About 13,000 workers at three plants — one each from General Motors, Ford Motor Co. and Stellantis — are currently on strike and would become eligible for strike pay from the union on the day of Fain’s next announcement.
After the strike began, Ford laid off about 600 additional workers in Michigan as a consequence of its reduced production capacity, and GM has said it will need to lay off about 2,000 workers in Kansas as early as this week.
Negotiations continued Monday, although Fain has called progress “slow.” A person with knowledge of the talks said the union has not received any new proposals from the automakers since the strike began.
Fain told NPR earlier Monday that “the ball’s in their court,” referring to the companies.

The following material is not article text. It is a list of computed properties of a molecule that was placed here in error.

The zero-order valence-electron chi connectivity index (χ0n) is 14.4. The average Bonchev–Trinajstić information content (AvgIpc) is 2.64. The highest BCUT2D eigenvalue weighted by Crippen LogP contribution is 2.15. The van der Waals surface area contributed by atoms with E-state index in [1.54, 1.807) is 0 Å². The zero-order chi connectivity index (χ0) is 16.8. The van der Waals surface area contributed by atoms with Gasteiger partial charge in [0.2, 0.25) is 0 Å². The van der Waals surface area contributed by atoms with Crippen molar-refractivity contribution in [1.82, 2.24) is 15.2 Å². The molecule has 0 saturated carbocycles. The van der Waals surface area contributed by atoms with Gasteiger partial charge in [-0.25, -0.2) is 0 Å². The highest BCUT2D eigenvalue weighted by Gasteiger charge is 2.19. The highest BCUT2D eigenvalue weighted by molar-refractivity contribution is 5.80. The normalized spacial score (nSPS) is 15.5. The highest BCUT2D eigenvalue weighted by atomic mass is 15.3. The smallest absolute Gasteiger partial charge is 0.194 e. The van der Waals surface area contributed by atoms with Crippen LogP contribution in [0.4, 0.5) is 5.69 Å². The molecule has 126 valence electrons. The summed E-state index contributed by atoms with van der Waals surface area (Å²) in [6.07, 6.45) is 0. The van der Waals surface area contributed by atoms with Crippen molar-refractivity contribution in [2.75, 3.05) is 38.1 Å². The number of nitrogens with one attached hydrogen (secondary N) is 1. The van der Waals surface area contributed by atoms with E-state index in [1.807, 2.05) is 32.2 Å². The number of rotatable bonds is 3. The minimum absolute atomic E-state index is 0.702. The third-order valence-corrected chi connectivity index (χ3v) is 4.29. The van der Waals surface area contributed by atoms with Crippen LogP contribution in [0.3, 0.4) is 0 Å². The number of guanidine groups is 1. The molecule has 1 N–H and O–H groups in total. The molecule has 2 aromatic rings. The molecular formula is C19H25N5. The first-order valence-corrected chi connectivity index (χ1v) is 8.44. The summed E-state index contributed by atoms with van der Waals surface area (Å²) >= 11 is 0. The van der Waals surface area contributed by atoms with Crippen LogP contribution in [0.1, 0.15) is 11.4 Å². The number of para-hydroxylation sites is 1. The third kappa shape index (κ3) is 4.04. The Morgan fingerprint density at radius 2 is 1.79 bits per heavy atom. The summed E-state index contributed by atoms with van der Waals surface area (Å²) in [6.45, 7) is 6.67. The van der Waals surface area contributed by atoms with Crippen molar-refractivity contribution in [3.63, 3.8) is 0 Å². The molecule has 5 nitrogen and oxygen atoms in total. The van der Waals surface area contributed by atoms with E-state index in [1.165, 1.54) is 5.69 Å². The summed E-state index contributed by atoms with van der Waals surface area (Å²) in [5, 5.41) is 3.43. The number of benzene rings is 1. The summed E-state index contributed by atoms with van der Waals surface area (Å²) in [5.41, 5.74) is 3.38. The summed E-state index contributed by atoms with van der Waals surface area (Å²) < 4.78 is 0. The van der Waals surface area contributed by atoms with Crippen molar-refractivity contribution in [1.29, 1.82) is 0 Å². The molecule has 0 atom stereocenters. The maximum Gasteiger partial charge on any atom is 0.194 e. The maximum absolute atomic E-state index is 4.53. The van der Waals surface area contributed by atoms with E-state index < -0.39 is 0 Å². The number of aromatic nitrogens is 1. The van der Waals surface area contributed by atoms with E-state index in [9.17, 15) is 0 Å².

Bargaining at the subcommittee level continues at a near constant pace while the union has held main table discussions with each company since the strike began. It met with Ford on Saturday, GM on Sunday and Stellantis on Monday.
In a statement, Stellantis said “the discussion was constructive and focused on where we can find common ground to reach an agreement that provides a bridge to the future by enabling the Company to meet the challenges of electrification.” It said the two sides “have the opportunity to establish a framework in this contract that will allow the company to be competitive during this historic transformation and bring our workforce along on this journey. This includes identifying a solution for Belvidere, something we have been committed to from the beginning and a discussion we want to continue with the UAW.”